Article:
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Brazilian Journal of Medical and Biological Research

Print version ISSN 0100-879XOn-line version ISSN 1414-431X

Braz J Med Biol Res vol.41 no.6 Ribeirão Preto June 2008  Epub May 31, 2008

http://dx.doi.org/10.1590/S0100-879X2008005000020 

Braz J Med Biol Res, June 2008, Volume 41(6) 526-532

Effect of air pollution on diabetes and cardiovascular diseases in São Paulo, Brazil

M.A. Pereira Filho1, L.A.A. Pereira1,2,3, F.F. Arbex1, M. Arbex1, G.M. Conceição1, U.P. Santos3,4, A.C. Lopes1, P.H.N. Saldiva3, A.L.F. Braga2,3,5 and S. Cendon1

1Programa de Pós-graduação em Clínica Médica, Escola Paulista de Medicina, Universidade Federal de São Paulo, São Paulo, SP, Brasil
2Programa de Pós-graduação em Saúde Coletiva, Universidade Católica de Santos, Santos, SP, Brasil
3Laboratório de Poluição Atmosférica Experimental, 4Divisão de Pneumologia do Instituto do Coração, Faculdade de Medicina, Universidade de São Paulo, São Paulo, SP, Brasil
5Programa de Pediatria Ambiental, Faculdade de Medicina, Universidade de Santo Amaro, Santo Amaro, SP, Brasil

Abstract
Introduction
Material and Methods
Results
Discussion
References
Correspondence and Footnotes


Abstract

Type 2 diabetes increases the risk of cardiovascular mortality and these patients, even without previous myocardial infarction, run the risk of fatal coronary heart disease similar to non-diabetic patients surviving myocardial infarction. There is evidence showing that particulate matter air pollution is associated with increases in cardiopulmonary morbidity and mortality. The present study was carried out to evaluate the effect of diabetes mellitus on the association of air pollution with cardiovascular emergency room visits in a tertiary referral hospital in the city of São Paulo. Using a time-series approach, and adopting generalized linear Poisson regression models, we assessed the effect of daily variations in PM10, CO, NO2, SO2, and O3 on the daily number of emergency room visits for cardiovascular diseases in diabetic and non-diabetic patients from 2001 to 2003. A semi-parametric smoother (natural spline) was adopted to control long-term trends, linear term seasonal usage and weather variables. In this period, 45,000 cardiovascular emergency room visits were registered. The observed increase in interquartile range within the 2-day moving average of 8.0 µg/m3 SO2 was associated with 7.0% (95%CI: 4.0-11.0) and 20.0% (95%CI: 5.0-44.0) increases in cardiovascular disease emergency room visits by non-diabetic and diabetic groups, respectively. These data indicate that air pollution causes an increase of cardiovascular emergency room visits, and that diabetic patients are extremely susceptible to the adverse effects of air pollution on their health conditions.

Key words: Cardiovascular diseases; Diabetes; Air pollution; Emergency room visits; Time-series study


Introduction

Evidence obtained from both experimental and epidemiological studies indicates that air pollution may have adverse effects on both respiratory and cardiovascular systems, even though the mechanisms of cardiovascular damage are not completely known (1-5).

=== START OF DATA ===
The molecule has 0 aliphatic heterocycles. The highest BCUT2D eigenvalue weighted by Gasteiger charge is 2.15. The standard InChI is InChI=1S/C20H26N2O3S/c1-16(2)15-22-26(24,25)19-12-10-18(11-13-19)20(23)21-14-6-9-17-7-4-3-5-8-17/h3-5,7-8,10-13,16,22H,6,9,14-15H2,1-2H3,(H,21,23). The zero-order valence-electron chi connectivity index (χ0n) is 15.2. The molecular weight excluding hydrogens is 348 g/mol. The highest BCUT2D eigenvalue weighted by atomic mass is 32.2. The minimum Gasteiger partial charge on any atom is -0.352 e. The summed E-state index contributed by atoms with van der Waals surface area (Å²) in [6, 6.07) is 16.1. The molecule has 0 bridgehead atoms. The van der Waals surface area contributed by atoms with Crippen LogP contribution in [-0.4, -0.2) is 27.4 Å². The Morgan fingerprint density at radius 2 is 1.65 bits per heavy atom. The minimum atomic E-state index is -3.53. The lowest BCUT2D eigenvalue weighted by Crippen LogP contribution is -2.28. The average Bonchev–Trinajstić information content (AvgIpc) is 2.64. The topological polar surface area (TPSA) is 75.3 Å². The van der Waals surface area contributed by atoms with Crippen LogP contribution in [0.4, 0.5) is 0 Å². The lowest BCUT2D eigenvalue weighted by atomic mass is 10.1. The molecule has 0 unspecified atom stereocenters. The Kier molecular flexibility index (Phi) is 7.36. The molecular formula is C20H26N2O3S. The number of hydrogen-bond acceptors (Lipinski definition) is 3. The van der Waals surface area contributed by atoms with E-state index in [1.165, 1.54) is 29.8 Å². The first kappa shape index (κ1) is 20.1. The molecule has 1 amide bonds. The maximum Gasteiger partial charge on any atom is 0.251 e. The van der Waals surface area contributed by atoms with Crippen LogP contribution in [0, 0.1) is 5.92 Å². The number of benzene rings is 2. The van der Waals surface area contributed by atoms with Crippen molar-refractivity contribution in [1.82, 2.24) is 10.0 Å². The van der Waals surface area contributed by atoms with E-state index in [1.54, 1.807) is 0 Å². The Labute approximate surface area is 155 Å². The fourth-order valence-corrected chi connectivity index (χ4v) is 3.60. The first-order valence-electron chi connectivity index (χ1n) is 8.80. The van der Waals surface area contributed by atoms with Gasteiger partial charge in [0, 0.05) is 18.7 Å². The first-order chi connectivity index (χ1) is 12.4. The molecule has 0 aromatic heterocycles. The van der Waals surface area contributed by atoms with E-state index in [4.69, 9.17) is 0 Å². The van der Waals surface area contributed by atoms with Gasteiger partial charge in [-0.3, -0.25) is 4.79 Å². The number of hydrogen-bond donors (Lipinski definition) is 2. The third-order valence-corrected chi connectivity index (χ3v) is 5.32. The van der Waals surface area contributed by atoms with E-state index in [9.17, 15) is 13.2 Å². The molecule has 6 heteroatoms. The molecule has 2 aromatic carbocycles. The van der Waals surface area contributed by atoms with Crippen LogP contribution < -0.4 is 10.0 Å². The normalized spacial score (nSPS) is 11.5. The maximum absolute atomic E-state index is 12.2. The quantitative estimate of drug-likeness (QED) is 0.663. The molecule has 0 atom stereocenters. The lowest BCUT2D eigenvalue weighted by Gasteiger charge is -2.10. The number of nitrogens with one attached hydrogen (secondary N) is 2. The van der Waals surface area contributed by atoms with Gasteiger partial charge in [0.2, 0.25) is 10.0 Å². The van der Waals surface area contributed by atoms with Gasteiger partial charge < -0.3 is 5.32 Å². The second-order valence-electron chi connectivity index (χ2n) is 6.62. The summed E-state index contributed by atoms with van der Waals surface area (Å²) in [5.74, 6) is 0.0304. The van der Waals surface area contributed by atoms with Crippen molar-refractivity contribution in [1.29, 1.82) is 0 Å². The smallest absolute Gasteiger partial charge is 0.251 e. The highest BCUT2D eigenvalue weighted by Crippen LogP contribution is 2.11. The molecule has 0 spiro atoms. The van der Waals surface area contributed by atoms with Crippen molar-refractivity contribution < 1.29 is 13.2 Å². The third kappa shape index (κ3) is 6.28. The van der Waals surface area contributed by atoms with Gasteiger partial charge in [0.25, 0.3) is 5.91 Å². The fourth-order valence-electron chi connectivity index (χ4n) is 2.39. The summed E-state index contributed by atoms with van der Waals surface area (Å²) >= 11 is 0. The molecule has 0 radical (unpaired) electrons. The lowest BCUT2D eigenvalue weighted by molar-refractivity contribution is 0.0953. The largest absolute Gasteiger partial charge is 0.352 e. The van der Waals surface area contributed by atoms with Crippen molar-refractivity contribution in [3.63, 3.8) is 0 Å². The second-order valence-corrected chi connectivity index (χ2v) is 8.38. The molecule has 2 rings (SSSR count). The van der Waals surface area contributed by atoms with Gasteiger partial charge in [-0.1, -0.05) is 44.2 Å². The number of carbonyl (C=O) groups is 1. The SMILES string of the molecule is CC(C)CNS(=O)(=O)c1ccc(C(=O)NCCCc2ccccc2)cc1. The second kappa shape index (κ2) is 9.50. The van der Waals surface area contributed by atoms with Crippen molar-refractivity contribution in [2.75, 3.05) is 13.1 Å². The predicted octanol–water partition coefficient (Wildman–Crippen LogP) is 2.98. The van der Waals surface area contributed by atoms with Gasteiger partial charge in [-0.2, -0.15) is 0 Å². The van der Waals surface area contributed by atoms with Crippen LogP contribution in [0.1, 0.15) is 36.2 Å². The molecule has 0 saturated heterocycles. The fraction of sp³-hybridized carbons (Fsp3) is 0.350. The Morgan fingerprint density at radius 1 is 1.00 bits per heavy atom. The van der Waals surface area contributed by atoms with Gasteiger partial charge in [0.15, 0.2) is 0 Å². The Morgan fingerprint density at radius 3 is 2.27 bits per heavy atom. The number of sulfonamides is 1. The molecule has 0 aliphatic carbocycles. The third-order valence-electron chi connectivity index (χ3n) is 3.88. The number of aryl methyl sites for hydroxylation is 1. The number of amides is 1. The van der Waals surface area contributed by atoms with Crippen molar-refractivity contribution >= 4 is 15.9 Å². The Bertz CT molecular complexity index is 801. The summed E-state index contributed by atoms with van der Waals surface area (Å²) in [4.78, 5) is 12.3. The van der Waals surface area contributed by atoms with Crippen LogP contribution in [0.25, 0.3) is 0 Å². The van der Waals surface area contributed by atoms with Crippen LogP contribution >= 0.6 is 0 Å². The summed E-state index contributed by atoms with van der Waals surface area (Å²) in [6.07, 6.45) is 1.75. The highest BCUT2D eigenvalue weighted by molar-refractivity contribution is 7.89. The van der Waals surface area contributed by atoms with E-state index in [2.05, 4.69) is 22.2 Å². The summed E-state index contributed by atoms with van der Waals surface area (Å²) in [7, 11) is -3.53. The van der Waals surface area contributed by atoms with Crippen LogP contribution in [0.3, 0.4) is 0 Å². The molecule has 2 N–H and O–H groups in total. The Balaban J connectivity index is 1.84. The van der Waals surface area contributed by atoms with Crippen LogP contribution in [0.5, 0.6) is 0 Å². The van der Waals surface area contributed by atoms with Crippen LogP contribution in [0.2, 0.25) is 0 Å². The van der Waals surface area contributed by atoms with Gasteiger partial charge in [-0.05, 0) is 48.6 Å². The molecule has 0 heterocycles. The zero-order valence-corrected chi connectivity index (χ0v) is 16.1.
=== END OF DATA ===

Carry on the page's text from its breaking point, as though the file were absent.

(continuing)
Epidemiological approaches for evaluating the association between cardiovascular mortality and air pollution have shown increased risk of fatal events due to increased concentrations of air pollution (1,3).

In São Paulo, Brazil, a time-series study carried out by Lin and colleagues (6) highlights the relationship between air pollutants and ischemic cardiac diseases such as angina and acute myocardial infarction, in a representative cardiovascular emergency center. An interquartile range increase in CO was associated with an increase of 6.4% (95%CI: 0.7-12.1) in daily angina or acute myocardial infarction emergency room (ER) visits. de Paula Santos and colleagues (7), evaluating the effects of air pollution in the city of São Paulo vehicular traffic control stations found that an interquartile range increase in CO (1.1 ppm) was associated with increases of 2.6 mmHg (95%CI: 1.0-4.2), 1.8 mmHg (95%CI: 0.8-2.8), and 2.4 mmHg (95%CI: 1.1-3.6) in systolic, diastolic, and 24-h mean ambulatory blood pressure measurements, respectively. It was also shown that SO2 had relevant effects on blood pressure as well. An interquartile range increase in SO2 (9.6 µg/m3) was negatively associated with the standard deviation of normal RR intervals -7.93 ms (95%CI: -15.3, -0.6), showing a reduction in the heart rate variability.

Other diseases can modify the effect of air pollutants on cardiovascular problems. Zanobetti and Schwartz (8) observed that, among diabetics, the risk of hospital admissions for heart diseases is 2-fold greater than that observed for non-diabetic people. The authors discussed whether both diabetes and airborne particles have been associated with decreased heart rate variability, increased thrombosis risk factors and increases in systemic markers of inflammation.

Diabetes is almost of epidemic dimensions in the world where air pollution increases annually and both factors affect the cardiovascular system. Hence, this study was carried out to evaluate the association between air pollution and cardiovascular ER visits in subjects with and without diabetes, in the city of São Paulo, located by the following coordenates: latitude 23° 34' South, longitude 46° 38' West.


Material and Methods

This is an ecological time-series study using secondary health data from the São Paulo Hospital of the Medical School of the Federal University of São Paulo, a tertiary referral teaching hospital in São Paulo's regional health system, with 600 beds and emergency service care for more than 300,000 patients annually. From January 2001 to July 2003, daily records of hypertension and cardiac ischemic disease were selected from ER visits using the International Classification of Diseases (ICD-10: I10-I25) (9) of adults over 18 years of age, with and without diabetes (ICD-10: E10-E15).